I have a pandas data frame with two columns. I need to change the values of the first column without affecting the second one and get back the whole data frame with just first column values changed. How can I do that using apply in pandas?

# python – How can I use the apply() function for a single column?

## The Question :

*331 people think this question is useful*

*The Question Comments :*

- Please post some input sample data and desired output.
- You should almost never use
`apply`

in a situation like this. Operate on the column directly instead. - As Ted Petrou said, avoid using
`apply`

as much as possible. If you’re not sure you need to use it, you probably don’t. I recommend taking a look at When should I ever want to use pandas apply() in my code?. - The question is not completely clear: is it apply a function to every element of a column or apply a function to the column as a whole (for example: reverse the column) ?

## The Answer 1

*418 people think this answer is useful*

Given a sample dataframe `df`

as:

a,b 1,2 2,3 3,4 4,5

what you want is:

df['a'] = df['a'].apply(lambda x: x + 1)

that returns:

a b 0 2 2 1 3 3 2 4 4 3 5 5

## The Answer 2

*92 people think this answer is useful*

For a single column better to use `map()`

, like this:

df = pd.DataFrame([{'a': 15, 'b': 15, 'c': 5}, {'a': 20, 'b': 10, 'c': 7}, {'a': 25, 'b': 30, 'c': 9}]) a b c 0 15 15 5 1 20 10 7 2 25 30 9 df['a'] = df['a'].map(lambda a: a / 2.) a b c 0 7.5 15 5 1 10.0 10 7 2 12.5 30 9

## The Answer 3

*51 people think this answer is useful*

You don’t need a function at all. You can work on a whole column directly.

Example data:

>>> df = pd.DataFrame({'a': [100, 1000], 'b': [200, 2000], 'c': [300, 3000]}) >>> df a b c 0 100 200 300 1 1000 2000 3000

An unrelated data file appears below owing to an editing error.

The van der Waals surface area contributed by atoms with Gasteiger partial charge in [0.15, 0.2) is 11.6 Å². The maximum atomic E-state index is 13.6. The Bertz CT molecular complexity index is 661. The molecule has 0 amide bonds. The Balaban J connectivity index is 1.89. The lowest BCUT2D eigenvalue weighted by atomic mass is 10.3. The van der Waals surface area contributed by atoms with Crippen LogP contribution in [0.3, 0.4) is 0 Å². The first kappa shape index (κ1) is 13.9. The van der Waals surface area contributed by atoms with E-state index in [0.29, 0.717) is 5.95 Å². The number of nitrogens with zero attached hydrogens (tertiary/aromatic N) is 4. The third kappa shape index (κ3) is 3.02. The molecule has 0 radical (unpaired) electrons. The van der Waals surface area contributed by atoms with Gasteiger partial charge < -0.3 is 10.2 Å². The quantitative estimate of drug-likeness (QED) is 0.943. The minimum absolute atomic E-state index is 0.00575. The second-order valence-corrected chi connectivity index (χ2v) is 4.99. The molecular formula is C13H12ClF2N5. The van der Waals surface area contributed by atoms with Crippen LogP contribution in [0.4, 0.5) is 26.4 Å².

Half all the values in column `a`

:

>>> df.a = df.a / 2 >>> df a b c 0 50 200 300 1 500 2000 3000

## The Answer 4

*24 people think this answer is useful*

Although the given responses are correct, they modify the initial data frame, which is not always desirable (and, given the OP asked for examples “using `apply`

“, it might be they wanted a version that returns a new data frame, as `apply`

does).

This is possible using `assign`

: it is valid to `assign`

to existing columns, as the documentation states (emphasis is mine):

Assign new columns to a DataFrame.

Returns a

new objectwith all original columns in addition to new ones.Existing columns that are re-assigned will be overwritten.

In short:

In [1]: import pandas as pd In [2]: df = pd.DataFrame([{'a': 15, 'b': 15, 'c': 5}, {'a': 20, 'b': 10, 'c': 7}, {'a': 25, 'b': 30, 'c': 9}]) In [3]: df.assign(a=lambda df: df.a / 2) Out[3]: a b c 0 7.5 15 5 1 10.0 10 7 2 12.5 30 9 In [4]: df Out[4]: a b c 0 15 15 5 1 20 10 7 2 25 30 9

Note that the function will be passed the whole dataframe, not only the column you want to modify, so you will need to make sure you select the right column in your lambda.

## The Answer 5

*18 people think this answer is useful*

Given the following dataframe `df`

and the function `complex_function`

,

import pandas as pd def complex_function(x, y=0): if x > 5 and x > y: return 1 else: return 2 df = pd.DataFrame(data={'col1': [1, 4, 6, 2, 7], 'col2': [6, 7, 1, 2, 8]})

col1 col2 0 1 6 1 4 7 2 6 1 3 2 2 4 7 8

there are several solutions to use apply() on only one column. In the following I will explain them in detail.

## I. Simple solution

The straightforward solution is the one from @Fabio Lamanna:

df['col1'] = df['col1'].apply(complex_function)

Output:

col1 col2 0 2 6 1 2 7 2 1 1 3 2 2 4 1 8